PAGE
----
Christopher and I both suffer from a love of chocolate. While we generally try to eat healthfully, this morning we enjoyed a breakfast of chocolate chip pancakes. There are many occasions when after dinner, one of use will comment that we could go for some of the dark sweet stuff. However, we know this about ourselves, and for the most part limit the amount of sweets in our home.
It seems that limiting our sugar intake, while some evenings can be a bummer, is a good choice, not just for us, but for families with children as well. A long-term study out of the U.K., that included 17,000 people, suggests that people who eat candy daily as children, may have an increased chance of committing acts of violence as adults. I hope someone lets Britany Spears know.
I don’t know if she gives her kids candy daily, but she was reported by some gossip sites to have spent $3,000 on candy in a single afternoon (much of that said to be for lollipops for her backup dancers) at the Sugar Factory in Las Vegas. Unfortunately, candy and sugar consumption in children has become such a concern, that some school districts are having to change policies to combat poor eating habits.
In an effort to help teach and reinforce healthy eating habits, New York City Schools have placed a ban on bake sales. This is in addition to limiting what can be sold through vending machines. Many states have similar legislation. A few years ago, California banned sodas in schools, and has limited items that can be sold to students based in part on the fat and sugar contents of the items. While some of the students are upset about the ban on bake sales due to the loss of revenue for club and athletic activities (bake sales are limited to once a month and only after the lunch period), the effort hopes to address the obesity issues many children face, and additionally researchers have found a correlation between health and performance on tests.
However, not everyone supports changes such as these. The Center for Consumer Freedom, an organization funded by 100 companies, believes that efforts to educate people about their food choices and healthy eating is the work of “food police” trying to limit our freedom. They have gone as far as to make television ads that tout the benefits of corn syrup as “just like sugar,” and run ads in the New York Times that claim that people are trying to control our individual food choices by asking “Are you too stupid to make your own food choices?” Of course, they have no complaints about companies who are telling us to eat their food products.
The bottom-line is that people are allowed to eat what they choose. Efforts such as the bake sale ban, and the PSAs about the risks of high sugar diets are working to ensure that people understand the outcomes of such diets. Encouraging better eating habits is necessary to increase the health of our nation’s people, and apparently, we need such messages.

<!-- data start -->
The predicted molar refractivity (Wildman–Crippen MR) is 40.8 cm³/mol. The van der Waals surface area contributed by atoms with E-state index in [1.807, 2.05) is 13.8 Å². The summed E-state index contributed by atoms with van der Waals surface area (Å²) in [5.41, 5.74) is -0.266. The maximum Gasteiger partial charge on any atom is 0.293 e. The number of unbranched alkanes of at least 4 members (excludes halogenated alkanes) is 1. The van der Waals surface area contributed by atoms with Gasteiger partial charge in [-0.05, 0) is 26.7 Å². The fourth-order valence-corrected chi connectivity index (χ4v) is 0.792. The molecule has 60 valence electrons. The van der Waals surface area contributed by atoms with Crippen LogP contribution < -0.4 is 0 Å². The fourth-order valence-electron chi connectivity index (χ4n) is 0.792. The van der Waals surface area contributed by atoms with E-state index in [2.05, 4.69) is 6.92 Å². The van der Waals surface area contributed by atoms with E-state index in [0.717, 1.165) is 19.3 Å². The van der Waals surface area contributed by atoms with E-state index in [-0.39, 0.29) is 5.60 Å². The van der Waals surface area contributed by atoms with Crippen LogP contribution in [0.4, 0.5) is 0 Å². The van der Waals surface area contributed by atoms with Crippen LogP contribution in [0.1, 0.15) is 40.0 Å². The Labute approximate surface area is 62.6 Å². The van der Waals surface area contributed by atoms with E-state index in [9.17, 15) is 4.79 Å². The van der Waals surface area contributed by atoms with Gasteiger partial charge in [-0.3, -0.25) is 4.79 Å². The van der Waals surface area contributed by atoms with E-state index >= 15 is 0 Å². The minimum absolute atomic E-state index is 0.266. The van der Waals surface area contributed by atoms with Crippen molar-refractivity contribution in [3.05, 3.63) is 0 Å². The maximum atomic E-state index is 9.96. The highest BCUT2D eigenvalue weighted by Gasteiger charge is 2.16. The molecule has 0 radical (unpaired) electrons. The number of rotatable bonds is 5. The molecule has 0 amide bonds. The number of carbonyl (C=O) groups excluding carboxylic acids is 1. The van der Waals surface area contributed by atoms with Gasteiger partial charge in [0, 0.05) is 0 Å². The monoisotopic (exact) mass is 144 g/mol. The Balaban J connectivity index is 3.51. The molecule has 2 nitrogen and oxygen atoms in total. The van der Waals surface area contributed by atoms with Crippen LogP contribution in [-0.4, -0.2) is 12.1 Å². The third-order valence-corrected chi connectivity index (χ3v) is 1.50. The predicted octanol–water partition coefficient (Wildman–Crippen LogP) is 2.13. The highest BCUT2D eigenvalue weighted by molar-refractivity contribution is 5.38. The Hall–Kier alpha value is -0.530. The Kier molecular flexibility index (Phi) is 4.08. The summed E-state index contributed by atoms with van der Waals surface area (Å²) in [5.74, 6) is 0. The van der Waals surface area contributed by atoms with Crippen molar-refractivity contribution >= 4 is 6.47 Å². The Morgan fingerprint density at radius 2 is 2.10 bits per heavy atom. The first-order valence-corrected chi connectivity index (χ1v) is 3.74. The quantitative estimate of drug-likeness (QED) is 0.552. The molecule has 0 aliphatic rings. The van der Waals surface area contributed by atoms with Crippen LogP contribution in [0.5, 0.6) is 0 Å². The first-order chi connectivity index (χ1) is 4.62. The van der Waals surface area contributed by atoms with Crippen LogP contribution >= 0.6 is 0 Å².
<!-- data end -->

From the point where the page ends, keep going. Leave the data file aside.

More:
This week an NPR article discussed a report released by the CDC which shows that only one-third of American adults are eating the recommended servings of fruits (and they specify not fruit juice), and only 27 percent are eating the daily recommended servings of (not-fried) vegetables. The percentages decrease for teens. Perhaps the fact that they found that only one in five middle and high schools had fruits (not juice) and non-fried vegetables available to students is a signal that we’re not doing the best job modeling healthy eating habits.
Maybe we can learn from First Lady Michelle Obama’s scheduled appearance on Sesame Street, a follow up to her previous visit, for the November 10th kick off (of the show’s 40th anniversary) when she will teach about the importance (and tastiness) of vegetables while talking about gardening.
Cheers to eating more veggies,
One response to ““S” is for Sugar.”
Well, I am all for getting rid of the vending machines in schools. How did they get there in the first place? I did not have them growing up. I suppose there might have been some vending machines somewhere, but those were clearly for teachers and other employees of the school, not for students, and not placed where students could easily get to them.
And we were not allowed to leave school to buy lunch somewhere else, except once in a while we went as a group, if you had earned the right to go with good grades, and if your parents signed a permission slip and gave you money. There was no unsupervised leaving the school and buying food elsewhere. Unless your parents came to get your for lunch, you ate what you brought from home, you ate what you could buy from the lunch room, you ate what you could buy from the occasional bake sale, or you ate something that you could trade from the other three. You did not buy candy and chips or go off somewhere and buy a hamburger.
So that is all very bizarre to me anyway, and they need to but a stop to it.
But getting rid of a bake sale is something else. It’s a bit sad, even if it does cut down on the amount of sugar kids are eating. I can’t think that it makes that much difference, compared with everything else. But I think that the loss of the bake sale would mean more than that, more than even the loss of money going towards the different clubs. I think that some of the kids will also lose out on some time with mom (or dad) spent making the bake sale items, maybe some of them would have learned to bake things themselves and now they won’t do that until much later, and some of them would have learned to handle money and a practical purpose for some of the math that they are supposed to be learning in class, and maybe some of them would start to get the value of a dollar and work ethics and all of that.
And, yes, you get some of that by trying to sell candles at Christmas time (except for the bit about learning to bake), but that isn’t a year-round thing, and it isn’t quite the same.